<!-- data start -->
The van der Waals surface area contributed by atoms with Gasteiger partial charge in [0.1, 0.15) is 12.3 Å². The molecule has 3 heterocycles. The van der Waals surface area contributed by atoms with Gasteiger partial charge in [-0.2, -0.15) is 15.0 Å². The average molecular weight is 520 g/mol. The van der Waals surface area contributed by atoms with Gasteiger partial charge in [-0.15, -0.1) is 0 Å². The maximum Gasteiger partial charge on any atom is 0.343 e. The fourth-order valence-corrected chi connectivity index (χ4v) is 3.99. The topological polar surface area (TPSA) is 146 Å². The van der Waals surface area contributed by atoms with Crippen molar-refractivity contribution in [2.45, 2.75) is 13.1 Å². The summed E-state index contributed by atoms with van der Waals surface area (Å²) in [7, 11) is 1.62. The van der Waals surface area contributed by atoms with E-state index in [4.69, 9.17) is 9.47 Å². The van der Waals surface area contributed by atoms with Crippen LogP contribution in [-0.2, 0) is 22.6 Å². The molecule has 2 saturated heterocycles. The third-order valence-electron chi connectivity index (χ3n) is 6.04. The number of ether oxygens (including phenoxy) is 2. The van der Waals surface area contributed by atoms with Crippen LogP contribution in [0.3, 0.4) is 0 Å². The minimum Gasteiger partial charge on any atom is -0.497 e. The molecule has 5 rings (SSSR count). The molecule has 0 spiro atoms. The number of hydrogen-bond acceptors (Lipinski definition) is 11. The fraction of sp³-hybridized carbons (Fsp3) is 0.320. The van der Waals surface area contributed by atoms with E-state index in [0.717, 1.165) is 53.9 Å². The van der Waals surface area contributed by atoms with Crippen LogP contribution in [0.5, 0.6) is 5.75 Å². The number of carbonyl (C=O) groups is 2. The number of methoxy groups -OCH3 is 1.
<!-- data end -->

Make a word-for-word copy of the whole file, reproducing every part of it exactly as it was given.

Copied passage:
The van der Waals surface area contributed by atoms with Gasteiger partial charge in [0.1, 0.15) is 12.3 Å². The molecule has 3 heterocycles. The van der Waals surface area contributed by atoms with Gasteiger partial charge in [-0.2, -0.15) is 15.0 Å². The average molecular weight is 520 g/mol. The van der Waals surface area contributed by atoms with Gasteiger partial charge in [-0.15, -0.1) is 0 Å². The maximum Gasteiger partial charge on any atom is 0.343 e. The fourth-order valence-corrected chi connectivity index (χ4v) is 3.99. The topological polar surface area (TPSA) is 146 Å². The van der Waals surface area contributed by atoms with Crippen molar-refractivity contribution in [2.45, 2.75) is 13.1 Å². The summed E-state index contributed by atoms with van der Waals surface area (Å²) in [7, 11) is 1.62. The van der Waals surface area contributed by atoms with E-state index in [4.69, 9.17) is 9.47 Å². The van der Waals surface area contributed by atoms with Crippen LogP contribution in [-0.2, 0) is 22.6 Å². The molecule has 2 saturated heterocycles. The third-order valence-electron chi connectivity index (χ3n) is 6.04. The number of ether oxygens (including phenoxy) is 2. The van der Waals surface area contributed by atoms with Crippen LogP contribution in [0.3, 0.4) is 0 Å². The minimum Gasteiger partial charge on any atom is -0.497 e. The molecule has 5 rings (SSSR count). The molecule has 0 spiro atoms. The number of hydrogen-bond acceptors (Lipinski definition) is 11. The fraction of sp³-hybridized carbons (Fsp3) is 0.320. The van der Waals surface area contributed by atoms with E-state index in [0.717, 1.165) is 53.9 Å². The van der Waals surface area contributed by atoms with Crippen LogP contribution in [0.5, 0.6) is 5.75 Å². The number of carbonyl (C=O) groups is 2. The number of methoxy groups -OCH3 is 1.